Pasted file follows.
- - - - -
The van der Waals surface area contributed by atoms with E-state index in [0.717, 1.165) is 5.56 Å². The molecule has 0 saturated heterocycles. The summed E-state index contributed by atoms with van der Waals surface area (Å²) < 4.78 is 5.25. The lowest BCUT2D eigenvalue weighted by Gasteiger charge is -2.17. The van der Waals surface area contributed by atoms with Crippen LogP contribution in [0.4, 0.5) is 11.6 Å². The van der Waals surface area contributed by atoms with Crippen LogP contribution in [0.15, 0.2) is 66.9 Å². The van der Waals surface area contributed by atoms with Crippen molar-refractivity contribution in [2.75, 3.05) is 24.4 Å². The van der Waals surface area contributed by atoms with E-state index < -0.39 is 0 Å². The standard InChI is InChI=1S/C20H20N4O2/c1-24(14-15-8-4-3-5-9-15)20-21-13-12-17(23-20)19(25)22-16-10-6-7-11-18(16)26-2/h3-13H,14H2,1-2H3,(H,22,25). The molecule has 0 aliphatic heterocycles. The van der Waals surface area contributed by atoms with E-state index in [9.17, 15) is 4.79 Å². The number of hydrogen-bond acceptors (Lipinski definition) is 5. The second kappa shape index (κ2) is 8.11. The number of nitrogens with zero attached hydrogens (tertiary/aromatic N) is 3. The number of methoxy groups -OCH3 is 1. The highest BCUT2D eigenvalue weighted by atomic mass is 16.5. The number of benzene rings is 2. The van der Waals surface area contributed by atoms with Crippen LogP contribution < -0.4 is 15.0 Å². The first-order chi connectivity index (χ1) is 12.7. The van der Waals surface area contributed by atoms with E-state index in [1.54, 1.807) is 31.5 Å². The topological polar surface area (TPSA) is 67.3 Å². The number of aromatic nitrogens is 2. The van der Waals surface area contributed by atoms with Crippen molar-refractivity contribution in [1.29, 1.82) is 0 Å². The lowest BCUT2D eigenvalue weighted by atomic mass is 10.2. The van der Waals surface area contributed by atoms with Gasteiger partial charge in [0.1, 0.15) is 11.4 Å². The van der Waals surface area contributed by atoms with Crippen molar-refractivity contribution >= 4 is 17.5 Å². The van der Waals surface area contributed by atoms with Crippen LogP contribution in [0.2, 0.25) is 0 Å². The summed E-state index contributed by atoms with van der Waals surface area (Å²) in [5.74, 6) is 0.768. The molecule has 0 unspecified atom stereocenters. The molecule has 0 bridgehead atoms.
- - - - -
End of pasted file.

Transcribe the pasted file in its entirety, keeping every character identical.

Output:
The van der Waals surface area contributed by atoms with E-state index in [0.717, 1.165) is 5.56 Å². The molecule has 0 saturated heterocycles. The summed E-state index contributed by atoms with van der Waals surface area (Å²) < 4.78 is 5.25. The lowest BCUT2D eigenvalue weighted by Gasteiger charge is -2.17. The van der Waals surface area contributed by atoms with Crippen LogP contribution in [0.4, 0.5) is 11.6 Å². The van der Waals surface area contributed by atoms with Crippen LogP contribution in [0.15, 0.2) is 66.9 Å². The van der Waals surface area contributed by atoms with Crippen molar-refractivity contribution in [2.75, 3.05) is 24.4 Å². The van der Waals surface area contributed by atoms with E-state index < -0.39 is 0 Å². The standard InChI is InChI=1S/C20H20N4O2/c1-24(14-15-8-4-3-5-9-15)20-21-13-12-17(23-20)19(25)22-16-10-6-7-11-18(16)26-2/h3-13H,14H2,1-2H3,(H,22,25). The molecule has 0 aliphatic heterocycles. The van der Waals surface area contributed by atoms with E-state index in [9.17, 15) is 4.79 Å². The number of hydrogen-bond acceptors (Lipinski definition) is 5. The second kappa shape index (κ2) is 8.11. The number of nitrogens with zero attached hydrogens (tertiary/aromatic N) is 3. The number of methoxy groups -OCH3 is 1. The highest BCUT2D eigenvalue weighted by atomic mass is 16.5. The number of benzene rings is 2. The van der Waals surface area contributed by atoms with Crippen LogP contribution < -0.4 is 15.0 Å². The first-order chi connectivity index (χ1) is 12.7. The van der Waals surface area contributed by atoms with E-state index in [1.54, 1.807) is 31.5 Å². The topological polar surface area (TPSA) is 67.3 Å². The number of aromatic nitrogens is 2. The van der Waals surface area contributed by atoms with Crippen molar-refractivity contribution in [1.29, 1.82) is 0 Å². The lowest BCUT2D eigenvalue weighted by atomic mass is 10.2. The van der Waals surface area contributed by atoms with Gasteiger partial charge in [0.1, 0.15) is 11.4 Å². The van der Waals surface area contributed by atoms with Crippen molar-refractivity contribution >= 4 is 17.5 Å². The van der Waals surface area contributed by atoms with Crippen LogP contribution in [0.2, 0.25) is 0 Å². The summed E-state index contributed by atoms with van der Waals surface area (Å²) in [5.74, 6) is 0.768. The molecule has 0 unspecified atom stereocenters. The molecule has 0 bridgehead atoms.